Dublin third in Europe for real estate investment

05 December, 2018

Dublin has ranked third out of 31 European cities for real estate investment and development according to the 2019 PwC/ULI Emerging Trends in Real Estate Europe report.

The Irish capital has risen from seventh position last year, and 26th position in 2012. The report is based on the opinions of nearly 900 real estate professionals including investors, developers, lenders and advisors in Europe. 

Lisbon takes the top spot for 2019, up from joint 11th place in 2018, followed by Berlin, Dublin, Madrid and Frankfurt.

Dublin

According to the report, the world’s leading tech companies are expanding at pace in Dublin, and explains why the city is so high in the rankings.  Dublin is several years into its recovery, but still has potential despite some questions over supply.

Dublin’s success is not just down to international demand, domestic occupiers have also been very active acquiring space in the last 12 months.  Sites around Dublin airport and Dublin Port are also tipped for strong growth in logistics.

Brexit is a factor also with Ireland’s exporters and retailers preparing to reconfigure supply chains.  The report notes two cities as potentially benefiting from Brexit: Amsterdam and Dublin as potential back-office locations.  These capitals are also seen as offering better value than such European gateways as Paris and Berlin. Nearly half (44%) of all respondents say Brexit will increase real estate investment in the rest of the EU, while 78% of all respondents say Brexit will decrease real estate investment in the UK.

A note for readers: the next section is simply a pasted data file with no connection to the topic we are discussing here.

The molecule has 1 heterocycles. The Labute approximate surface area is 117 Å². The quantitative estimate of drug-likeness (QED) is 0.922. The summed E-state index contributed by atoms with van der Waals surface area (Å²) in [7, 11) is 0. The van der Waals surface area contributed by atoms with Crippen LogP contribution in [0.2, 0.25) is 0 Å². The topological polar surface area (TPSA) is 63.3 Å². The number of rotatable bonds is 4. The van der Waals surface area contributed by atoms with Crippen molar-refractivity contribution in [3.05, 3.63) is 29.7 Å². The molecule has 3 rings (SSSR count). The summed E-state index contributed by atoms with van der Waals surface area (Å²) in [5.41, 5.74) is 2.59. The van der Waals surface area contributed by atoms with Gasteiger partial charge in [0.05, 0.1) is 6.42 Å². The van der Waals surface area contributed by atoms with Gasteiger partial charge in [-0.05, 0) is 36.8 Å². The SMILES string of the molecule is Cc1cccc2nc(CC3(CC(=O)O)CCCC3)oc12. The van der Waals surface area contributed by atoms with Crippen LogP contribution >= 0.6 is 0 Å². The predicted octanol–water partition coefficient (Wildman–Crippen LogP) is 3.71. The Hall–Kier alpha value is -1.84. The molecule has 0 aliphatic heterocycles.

Ilona McElroy, PwC Ireland Real Estate Tax leader, commented: “The report highlights that office yields have compressed to four percent for prime assets, with strong investment from Asia, Europe and the US. Office rents have reached €700 per square metre per annum, although those surveyed feel they may now have stabilised with sufficient development to meet demand.  

"Demand in Dublin is also increasing for mixed-use expansion.  A National Children’s Hospital and a Digital Hub for start-ups is planned next to Diageo’s St James' Gate site, for example.  The LUAS line extension north west to Grangegorman, represents an opportunity for developers to provide more student accommodation.”

Europe

Cautious European real estate investors look for a mix of healthy occupier markets and new asset classes as the sector edges towards end of the cycle - ULI/ PwC’s Emerging Trends in Real Estate Europe 2019.

The hunt for secure long-term income is driving European real estate investment as the industry hedges against potential interest rate rises and an uncertain geopolitical backdrop, according to Emerging Trends in Real Estate® Europe 2019.

John Bruder, Chairman, ULI Ireland, said: “Investors are becoming more cautious, and investment and development preferences are more and more driven by real estate fundamentals such as the economic growth prospects and health of the local occupier markets. Sentiment is more negative on cities and countries facing higher (geo) political risks, which creates uncertainty that investors don’t like. Brexit is a clear example in this respect, where a number of respondents feel the UK will lose some of its competitive advantage, which impacts investment and development prospects”

This caution is also reflected in the expectations related to the availability of equity and debt, with around 28% of survey respondents believing that the amount of equity available for refinancing or new investment will increase, compared with 50% last year. However, last year’s confidence was particularly high, and there are few current concerns about liquidity, other than for challenging sectors such as retail, as demonstrated by the majority (54%) who believe the availability of equity will be about the same.